Of course I've read all the review on this pattern, and thought the best solution for me and this fabric was one used by Tany at Couture et Tricot.  She found a solution for this same pattern and also the Blue Orchid jacket that she had made.  You can read about it here interesting.  A great solution, however; I am not familiar with the serge fabric she used.  Hours later I made a final decision - so I'm using a light weight woven suede.  The woven suede was used for the center back and front sections of the bodice and also used to make  a front facing for the skirt part of the coat.

Bodice Back

Bodice Front

Lining Front

All is well except I ran short of my crape back lining fabric and had to pull the best I had in my stash for the sleeves.  This is the first time, please tell me I'm not the only one to every do this.

Probably won't meet my goal today, but a day or two over won't be that bad.  Sorry for the italicized post don't know what happened...

February 13, 2014

12 DAYS IN...

...I purposely have not posted to avoid boring readers with a blow by blow account of my Fearless February project - aka the Vera Coat.  But in thinking about it today, I had to remind myself that the main purpose of my blog is to journal my sewing experience/adventure.  It's a record that I often look back on to see how far I've come.  So chronicling the process is really important to me.  To that end, here's an update on the project.

I'm 12 days in construction wise, so there's no turning back.   I tend to always set preliminary deadlines for myself - two weeks for this project - so there's 2 days left.  No, I don't always meet the deadlines, but sometimes I do.  With a rare snow day yesterday and today I was able to progress from this stage

To this stage,
Vogue 8548 Front


Vera and I have spent several really, really late nights together this week.  Sometimes when you spend so much time with a person/thing you find yourself not liking it as much.  I have to admit that I've had my moments with Vera.  But she's still in the house/on the dress form.  I will say that I will NEVER buy this type fabric again!
  •  I so wanted to use a two piece sleeve, but with this fabric I felt the less seams to deal with the better.  Went with the pattern sleeve, but tapered it to reduce the bell shape a bit.  Sleeve went in without a hitch, I inserted it flat.
  • ALL seams (except sleeve)  have been serged and double topstitched to stop intense fraying.
  • Tapered skirt at side seams 2 1/2" to reduce exaggerated aline shape.
  • Added side seam pockets complete with pocket facings.

Now I need to make a new "Finish Line List":
  • Construct lining
  • Complete bound button holes in lining
  • Insert sleeve heads and shoulder pads
  • Interface hems
  • Hem skirt and sleeves
  • Sew on buttons
 Hopefully I'll make my deadline.  Keep cheering for me please...

February 8, 2014


...I've always liked that word for reasons unknown.  Joe Biden's (you've got to love him, what comes up comes out and he does not know how to camouflage the truth) use of this word this week sparked lots of controversy but made me think about current coat construction that's underway in my sewing area.  First,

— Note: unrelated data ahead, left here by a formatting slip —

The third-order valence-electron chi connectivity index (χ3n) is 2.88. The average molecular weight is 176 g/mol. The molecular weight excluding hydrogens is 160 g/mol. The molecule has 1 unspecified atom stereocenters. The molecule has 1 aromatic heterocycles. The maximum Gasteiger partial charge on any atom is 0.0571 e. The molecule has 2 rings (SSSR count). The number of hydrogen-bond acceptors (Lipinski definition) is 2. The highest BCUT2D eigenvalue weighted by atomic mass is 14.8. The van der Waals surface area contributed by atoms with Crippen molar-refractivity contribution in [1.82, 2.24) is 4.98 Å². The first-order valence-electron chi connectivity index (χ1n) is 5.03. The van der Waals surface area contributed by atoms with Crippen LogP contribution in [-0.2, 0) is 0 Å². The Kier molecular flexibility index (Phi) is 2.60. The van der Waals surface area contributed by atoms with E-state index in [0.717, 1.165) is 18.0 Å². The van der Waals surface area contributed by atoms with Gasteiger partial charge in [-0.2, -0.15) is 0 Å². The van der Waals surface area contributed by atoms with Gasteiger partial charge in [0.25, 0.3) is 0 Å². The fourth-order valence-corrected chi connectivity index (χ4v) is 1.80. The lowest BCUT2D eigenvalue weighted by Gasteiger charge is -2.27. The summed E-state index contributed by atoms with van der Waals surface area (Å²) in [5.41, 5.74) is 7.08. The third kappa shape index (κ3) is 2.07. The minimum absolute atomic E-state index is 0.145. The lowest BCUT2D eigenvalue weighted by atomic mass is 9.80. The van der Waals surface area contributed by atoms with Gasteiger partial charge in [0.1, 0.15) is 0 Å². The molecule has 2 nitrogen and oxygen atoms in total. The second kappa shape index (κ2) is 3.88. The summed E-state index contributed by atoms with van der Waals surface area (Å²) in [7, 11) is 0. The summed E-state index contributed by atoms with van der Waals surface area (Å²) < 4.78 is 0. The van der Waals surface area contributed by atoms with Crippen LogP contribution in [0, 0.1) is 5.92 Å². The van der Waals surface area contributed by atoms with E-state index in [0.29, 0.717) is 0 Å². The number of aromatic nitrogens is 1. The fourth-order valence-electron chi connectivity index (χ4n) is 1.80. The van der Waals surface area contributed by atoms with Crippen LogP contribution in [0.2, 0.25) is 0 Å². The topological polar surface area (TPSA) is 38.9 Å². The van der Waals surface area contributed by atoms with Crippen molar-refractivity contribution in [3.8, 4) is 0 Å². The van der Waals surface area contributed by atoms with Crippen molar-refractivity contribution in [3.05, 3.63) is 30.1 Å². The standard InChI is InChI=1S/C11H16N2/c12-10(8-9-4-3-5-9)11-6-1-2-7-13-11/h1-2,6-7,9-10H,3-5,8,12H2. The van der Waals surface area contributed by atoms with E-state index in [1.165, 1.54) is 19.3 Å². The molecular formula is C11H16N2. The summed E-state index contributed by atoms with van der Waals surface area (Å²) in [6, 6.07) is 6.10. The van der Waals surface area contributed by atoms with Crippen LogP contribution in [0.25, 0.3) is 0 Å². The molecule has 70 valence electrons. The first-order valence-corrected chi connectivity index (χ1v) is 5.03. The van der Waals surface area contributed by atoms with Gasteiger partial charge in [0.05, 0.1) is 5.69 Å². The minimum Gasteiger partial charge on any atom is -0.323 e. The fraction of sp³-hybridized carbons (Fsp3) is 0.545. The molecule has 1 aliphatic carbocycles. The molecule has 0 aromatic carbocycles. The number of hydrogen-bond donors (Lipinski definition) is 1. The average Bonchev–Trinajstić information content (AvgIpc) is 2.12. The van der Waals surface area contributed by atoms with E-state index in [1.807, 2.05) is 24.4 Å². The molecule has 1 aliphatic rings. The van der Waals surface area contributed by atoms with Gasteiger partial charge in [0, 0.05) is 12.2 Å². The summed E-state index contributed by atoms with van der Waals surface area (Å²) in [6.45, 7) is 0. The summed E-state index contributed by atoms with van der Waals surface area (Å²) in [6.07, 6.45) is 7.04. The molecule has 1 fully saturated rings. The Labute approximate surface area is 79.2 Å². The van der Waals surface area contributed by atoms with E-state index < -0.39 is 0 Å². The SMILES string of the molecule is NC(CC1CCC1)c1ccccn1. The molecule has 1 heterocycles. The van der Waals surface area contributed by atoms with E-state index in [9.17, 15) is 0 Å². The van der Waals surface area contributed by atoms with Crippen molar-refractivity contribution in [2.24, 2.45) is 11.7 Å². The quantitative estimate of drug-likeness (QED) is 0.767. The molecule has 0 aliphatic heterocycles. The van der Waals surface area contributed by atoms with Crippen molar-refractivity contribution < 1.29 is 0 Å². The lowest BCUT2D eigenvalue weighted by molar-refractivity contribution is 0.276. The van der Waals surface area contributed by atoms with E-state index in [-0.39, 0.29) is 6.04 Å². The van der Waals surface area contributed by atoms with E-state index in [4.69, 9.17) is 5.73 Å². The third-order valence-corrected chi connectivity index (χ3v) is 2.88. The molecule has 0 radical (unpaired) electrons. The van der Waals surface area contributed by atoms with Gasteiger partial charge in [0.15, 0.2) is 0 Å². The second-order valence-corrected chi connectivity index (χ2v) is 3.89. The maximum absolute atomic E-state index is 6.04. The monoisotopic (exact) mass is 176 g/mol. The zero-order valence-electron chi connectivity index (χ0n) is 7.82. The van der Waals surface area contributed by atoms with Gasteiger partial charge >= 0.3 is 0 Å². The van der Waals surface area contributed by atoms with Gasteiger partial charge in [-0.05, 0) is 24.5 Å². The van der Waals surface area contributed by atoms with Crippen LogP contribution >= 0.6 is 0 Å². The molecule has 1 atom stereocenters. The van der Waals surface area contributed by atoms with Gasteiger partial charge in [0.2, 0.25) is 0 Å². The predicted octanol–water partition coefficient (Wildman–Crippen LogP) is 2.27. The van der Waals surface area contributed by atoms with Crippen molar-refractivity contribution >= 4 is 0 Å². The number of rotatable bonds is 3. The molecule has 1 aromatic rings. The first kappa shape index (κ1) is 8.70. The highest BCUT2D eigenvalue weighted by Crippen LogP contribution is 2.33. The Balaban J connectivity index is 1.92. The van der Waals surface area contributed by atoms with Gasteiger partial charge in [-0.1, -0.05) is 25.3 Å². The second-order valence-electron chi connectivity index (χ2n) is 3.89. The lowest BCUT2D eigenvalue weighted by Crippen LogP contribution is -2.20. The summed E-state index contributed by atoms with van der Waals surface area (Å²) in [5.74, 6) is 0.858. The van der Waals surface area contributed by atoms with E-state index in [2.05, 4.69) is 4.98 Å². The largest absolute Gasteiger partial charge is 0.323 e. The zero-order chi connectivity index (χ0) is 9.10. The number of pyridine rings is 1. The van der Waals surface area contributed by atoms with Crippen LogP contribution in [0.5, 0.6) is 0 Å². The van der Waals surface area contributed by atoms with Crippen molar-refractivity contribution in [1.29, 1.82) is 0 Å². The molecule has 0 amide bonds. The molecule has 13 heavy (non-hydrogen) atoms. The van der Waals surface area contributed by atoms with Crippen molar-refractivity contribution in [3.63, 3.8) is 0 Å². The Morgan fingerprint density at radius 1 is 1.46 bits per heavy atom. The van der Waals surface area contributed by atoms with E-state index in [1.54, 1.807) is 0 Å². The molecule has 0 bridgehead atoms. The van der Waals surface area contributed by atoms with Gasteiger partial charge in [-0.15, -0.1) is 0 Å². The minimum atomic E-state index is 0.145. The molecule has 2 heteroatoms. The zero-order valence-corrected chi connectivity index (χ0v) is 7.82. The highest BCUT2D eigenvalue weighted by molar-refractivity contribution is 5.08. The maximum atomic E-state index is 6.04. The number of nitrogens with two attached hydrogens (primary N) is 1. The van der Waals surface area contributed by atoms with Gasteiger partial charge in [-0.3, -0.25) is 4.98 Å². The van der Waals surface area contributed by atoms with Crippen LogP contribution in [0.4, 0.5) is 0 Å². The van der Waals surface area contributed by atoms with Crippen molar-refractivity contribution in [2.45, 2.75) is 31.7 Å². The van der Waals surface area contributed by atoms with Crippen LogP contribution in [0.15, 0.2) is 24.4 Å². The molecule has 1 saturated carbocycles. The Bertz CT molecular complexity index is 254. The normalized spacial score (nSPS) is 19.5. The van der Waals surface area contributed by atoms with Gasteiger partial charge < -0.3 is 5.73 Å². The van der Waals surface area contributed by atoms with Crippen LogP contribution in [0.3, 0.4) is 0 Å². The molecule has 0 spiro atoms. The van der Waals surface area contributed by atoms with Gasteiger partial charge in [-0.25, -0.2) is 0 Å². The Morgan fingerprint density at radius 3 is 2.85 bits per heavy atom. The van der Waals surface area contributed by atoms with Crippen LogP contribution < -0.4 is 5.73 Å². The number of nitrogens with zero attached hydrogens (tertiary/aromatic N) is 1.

Infrastructure:  generally defined as the set of interconnected structural elements that provide framework supporting an entire structure of development.

Of course it's most commonly used to describe modes of transportation (roads, highways, water systems, and most recently talk of airports).  In comparison, the word infrastructure makes me think about the different aspects of tailoring I choose to put into a jacket or coat.  Tailoring provides the framework that supports the development of my coat.  I finally realize that I actually LIKE the painstaking hand stitching, layering of interfacing, underlining, and all the time it takes to execute.  Like it yes, but still moan about it a little bit along the way.

Not the most attractive thing but still definitely infrastrucure.  The bodice of my Vogue 8548 coat was first block fused which kept the fabric from raveling during the pattern cutting phase, however; as you can see, not so much during the construction phase.  First I zigzaged all raw edges but then had to switch to serging all the seams.  Didn't want all that fluff in my serger but had no other choice if I wanted have enough fabric left to end up with a coat.  


  • the front and back of the funnel collar was double interfaced to make sure it stands up
  • added a back stay
  • underlined the entire bodice
  • taped front edges and collar
  • pressed princess seams and shoulder open and topstitched both sides of each seam
I'm highly vested in the project now, and with each step it's becoming less fearful.

The biggest fear being the raveling issue.  I'll just need to super clean my serger after the process - or maybe I need to clean it after each seam is serged.  Still haven't decided if I want to use buttonhole or loop closures - guess I'll need to decide that today because it's now time to add the bodice facing and lining. Maybe I need to opt for buttonholes because I really can't see making self fabric loops out of this ravelly fabric.  I don't think bound button holes are an option this time, I just don't think they'll work???  But I might do a practice one just to see because they would be a nice addition...


  • Pants Sewing Guide
  • Denim Revolution
  • Pants for Real People
  • Jackets for Real Peopls
  • Easy, Easier, Easiest Tailoring - Palmer & Pletsch - Gifted
  • The Sewing Machine Attachment Handbook
  • Ribbon Crafts
  • Professional Sewing Techniques for Designers
  • Successful Serging
  • Making Trousers for Men and Women
  • Couture Sewing Techniques
  • Singer - Perfect Plus
  • Cool Couture
  • Couture, The Fine Art of Sewing
  • Singer Sewing Reference Library - Tailoring - GIFTED
  • The Perfect Fit: The Classic Guide to Altering Patterns - Creative Publishing International
  • Fit for Real People
  • DK-The Complete Book of Sewing